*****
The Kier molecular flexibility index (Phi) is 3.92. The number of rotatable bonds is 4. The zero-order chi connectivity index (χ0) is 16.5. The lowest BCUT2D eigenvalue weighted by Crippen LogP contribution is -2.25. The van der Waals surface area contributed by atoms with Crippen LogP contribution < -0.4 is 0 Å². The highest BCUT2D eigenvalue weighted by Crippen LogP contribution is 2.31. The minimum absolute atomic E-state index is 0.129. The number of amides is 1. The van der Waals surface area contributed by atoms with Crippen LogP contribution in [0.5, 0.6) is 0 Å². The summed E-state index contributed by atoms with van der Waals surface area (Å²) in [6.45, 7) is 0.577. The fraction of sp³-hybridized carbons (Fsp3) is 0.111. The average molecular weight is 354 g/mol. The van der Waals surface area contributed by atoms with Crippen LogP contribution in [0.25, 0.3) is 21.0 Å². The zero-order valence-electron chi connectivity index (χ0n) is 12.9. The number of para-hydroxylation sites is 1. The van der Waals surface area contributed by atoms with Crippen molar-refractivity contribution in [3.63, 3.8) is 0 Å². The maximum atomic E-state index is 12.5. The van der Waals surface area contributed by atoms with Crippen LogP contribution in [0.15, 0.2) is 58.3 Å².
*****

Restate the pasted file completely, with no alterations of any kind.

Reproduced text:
The Kier molecular flexibility index (Phi) is 3.92. The number of rotatable bonds is 4. The zero-order chi connectivity index (χ0) is 16.5. The lowest BCUT2D eigenvalue weighted by Crippen LogP contribution is -2.25. The van der Waals surface area contributed by atoms with Crippen LogP contribution < -0.4 is 0 Å². The highest BCUT2D eigenvalue weighted by Crippen LogP contribution is 2.31. The minimum absolute atomic E-state index is 0.129. The number of amides is 1. The van der Waals surface area contributed by atoms with Crippen LogP contribution in [0.5, 0.6) is 0 Å². The summed E-state index contributed by atoms with van der Waals surface area (Å²) in [6.45, 7) is 0.577. The fraction of sp³-hybridized carbons (Fsp3) is 0.111. The average molecular weight is 354 g/mol. The van der Waals surface area contributed by atoms with Crippen LogP contribution in [0.25, 0.3) is 21.0 Å². The zero-order valence-electron chi connectivity index (χ0n) is 12.9. The number of para-hydroxylation sites is 1. The van der Waals surface area contributed by atoms with Crippen molar-refractivity contribution in [3.63, 3.8) is 0 Å². The maximum atomic E-state index is 12.5. The van der Waals surface area contributed by atoms with Crippen LogP contribution in [0.15, 0.2) is 58.3 Å².